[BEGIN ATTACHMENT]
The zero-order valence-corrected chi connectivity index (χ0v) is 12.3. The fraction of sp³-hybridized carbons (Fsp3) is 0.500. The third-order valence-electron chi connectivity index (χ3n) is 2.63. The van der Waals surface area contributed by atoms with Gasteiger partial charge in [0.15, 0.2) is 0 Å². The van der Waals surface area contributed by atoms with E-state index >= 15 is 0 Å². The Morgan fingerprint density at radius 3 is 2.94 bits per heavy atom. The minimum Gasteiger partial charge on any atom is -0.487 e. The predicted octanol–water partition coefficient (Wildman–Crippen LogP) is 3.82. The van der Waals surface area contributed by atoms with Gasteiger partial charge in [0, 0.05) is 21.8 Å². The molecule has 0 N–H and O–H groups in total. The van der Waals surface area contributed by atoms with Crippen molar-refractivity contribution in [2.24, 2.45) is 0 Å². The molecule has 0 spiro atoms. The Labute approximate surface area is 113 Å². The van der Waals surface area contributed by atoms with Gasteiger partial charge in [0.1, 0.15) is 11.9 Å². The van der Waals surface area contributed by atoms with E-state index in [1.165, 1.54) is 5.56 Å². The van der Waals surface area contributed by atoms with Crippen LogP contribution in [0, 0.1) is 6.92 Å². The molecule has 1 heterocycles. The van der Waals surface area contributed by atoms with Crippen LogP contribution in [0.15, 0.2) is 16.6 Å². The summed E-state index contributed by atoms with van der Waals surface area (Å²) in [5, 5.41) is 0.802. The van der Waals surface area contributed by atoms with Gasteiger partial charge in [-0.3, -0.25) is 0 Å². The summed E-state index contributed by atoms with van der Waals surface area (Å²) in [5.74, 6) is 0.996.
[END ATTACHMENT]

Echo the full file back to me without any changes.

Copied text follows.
The zero-order valence-corrected chi connectivity index (χ0v) is 12.3. The fraction of sp³-hybridized carbons (Fsp3) is 0.500. The third-order valence-electron chi connectivity index (χ3n) is 2.63. The van der Waals surface area contributed by atoms with Gasteiger partial charge in [0.15, 0.2) is 0 Å². The van der Waals surface area contributed by atoms with E-state index >= 15 is 0 Å². The Morgan fingerprint density at radius 3 is 2.94 bits per heavy atom. The minimum Gasteiger partial charge on any atom is -0.487 e. The predicted octanol–water partition coefficient (Wildman–Crippen LogP) is 3.82. The van der Waals surface area contributed by atoms with Gasteiger partial charge in [0, 0.05) is 21.8 Å². The molecule has 0 N–H and O–H groups in total. The van der Waals surface area contributed by atoms with Crippen molar-refractivity contribution in [2.24, 2.45) is 0 Å². The molecule has 0 spiro atoms. The Labute approximate surface area is 113 Å². The van der Waals surface area contributed by atoms with Gasteiger partial charge in [0.1, 0.15) is 11.9 Å². The van der Waals surface area contributed by atoms with E-state index in [1.165, 1.54) is 5.56 Å². The van der Waals surface area contributed by atoms with Crippen LogP contribution in [0, 0.1) is 6.92 Å². The molecule has 1 heterocycles. The van der Waals surface area contributed by atoms with Crippen LogP contribution in [0.15, 0.2) is 16.6 Å². The summed E-state index contributed by atoms with van der Waals surface area (Å²) in [5, 5.41) is 0.802. The van der Waals surface area contributed by atoms with Gasteiger partial charge in [-0.3, -0.25) is 0 Å². The summed E-state index contributed by atoms with van der Waals surface area (Å²) in [5.74, 6) is 0.996.